“I think that begs the question. The guns have been here the whole time. The shootings have only been here at this level for the last 20 years. What's happened over the last 20 years where…suddenly now you have them being used in this way? What's happened? Something's happened in society. Something's happened in the culture that needs to be examined and needs to be talked about. That's part of this situation as well. Again, everybody wants to think or hope that there's some law that you can pass, some magic step we can take, one thing that would end all of it. This is a nuanced and difficult topic that's going to require multiple things to be done and sustained over a period of time. 
 
“One of those things has to be understanding what it is that's creating this dynamic. There's been some work done on this already, and that's why you're able to have threat assessments. We also know, for example, that…the media coverage given to this, the attention the killer…gets — as I speak to you right now, there is someone, a disturbed person somewhere in America, watching all of this, that could be inspired to action on the basis of all the attention these killers are getting. That's why, to this day, I always personally refuse to say the name of any of these killers. It doesn't mean the public doesn't have a right to know who it is, but I refuse to say their names, because I think the notoriety is one of the things that most of them are hoping to get out of this.”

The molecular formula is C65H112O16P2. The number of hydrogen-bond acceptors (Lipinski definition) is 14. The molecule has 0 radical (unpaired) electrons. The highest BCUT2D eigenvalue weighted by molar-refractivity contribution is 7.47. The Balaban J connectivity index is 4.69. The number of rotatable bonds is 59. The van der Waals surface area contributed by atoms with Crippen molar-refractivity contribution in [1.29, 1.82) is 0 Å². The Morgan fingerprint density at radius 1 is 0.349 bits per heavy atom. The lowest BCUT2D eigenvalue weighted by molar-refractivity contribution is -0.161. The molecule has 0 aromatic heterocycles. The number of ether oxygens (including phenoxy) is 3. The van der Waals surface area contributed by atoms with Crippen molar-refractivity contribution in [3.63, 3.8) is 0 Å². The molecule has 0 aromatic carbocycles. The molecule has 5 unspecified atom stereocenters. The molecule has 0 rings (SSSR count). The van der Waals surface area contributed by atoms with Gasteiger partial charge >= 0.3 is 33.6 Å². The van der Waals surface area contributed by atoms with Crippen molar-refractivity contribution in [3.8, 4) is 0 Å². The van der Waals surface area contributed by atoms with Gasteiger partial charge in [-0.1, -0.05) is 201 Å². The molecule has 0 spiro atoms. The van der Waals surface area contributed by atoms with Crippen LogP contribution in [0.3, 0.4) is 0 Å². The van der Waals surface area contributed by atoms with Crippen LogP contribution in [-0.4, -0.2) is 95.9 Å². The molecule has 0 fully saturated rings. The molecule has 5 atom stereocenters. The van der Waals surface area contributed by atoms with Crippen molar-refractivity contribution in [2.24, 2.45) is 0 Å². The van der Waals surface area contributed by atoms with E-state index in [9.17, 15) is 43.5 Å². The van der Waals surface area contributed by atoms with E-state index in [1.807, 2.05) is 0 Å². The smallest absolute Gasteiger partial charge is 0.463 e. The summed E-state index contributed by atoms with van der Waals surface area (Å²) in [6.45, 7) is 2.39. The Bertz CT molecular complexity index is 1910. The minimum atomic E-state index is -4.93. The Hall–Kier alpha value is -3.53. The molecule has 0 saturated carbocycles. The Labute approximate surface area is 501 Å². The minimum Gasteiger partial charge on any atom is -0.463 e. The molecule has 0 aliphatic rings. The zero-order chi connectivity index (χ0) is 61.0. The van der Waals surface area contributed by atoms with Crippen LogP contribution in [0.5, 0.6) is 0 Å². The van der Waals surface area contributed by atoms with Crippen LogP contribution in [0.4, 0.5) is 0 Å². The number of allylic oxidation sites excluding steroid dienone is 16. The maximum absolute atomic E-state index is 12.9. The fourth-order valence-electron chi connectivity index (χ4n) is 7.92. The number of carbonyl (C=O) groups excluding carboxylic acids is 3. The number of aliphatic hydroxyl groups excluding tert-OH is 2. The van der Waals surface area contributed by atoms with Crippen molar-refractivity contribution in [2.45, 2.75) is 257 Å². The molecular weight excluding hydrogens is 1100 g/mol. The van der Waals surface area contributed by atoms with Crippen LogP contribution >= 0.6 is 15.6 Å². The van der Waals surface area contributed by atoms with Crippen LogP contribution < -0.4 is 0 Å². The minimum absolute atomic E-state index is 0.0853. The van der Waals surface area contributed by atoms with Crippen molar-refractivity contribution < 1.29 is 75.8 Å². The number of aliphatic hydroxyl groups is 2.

On the difference between ordinary mental health problems and the issues that lead to mass shootings:
 
“I think we have a mental health problem in this country. I understand that most of these cases that we talk about, mental health, depression,…these shooters don't suffer from any of what we would view as the classical mental health conditions, nor are most of the people with mental health [issues] a threat to others. In fact, to the extent that there is a direct linkage between violence and the most common mental health conditions, the link is actually towards suicide and harming themselves. That's a [big problem, too]. We want to identify and prevent that from happening.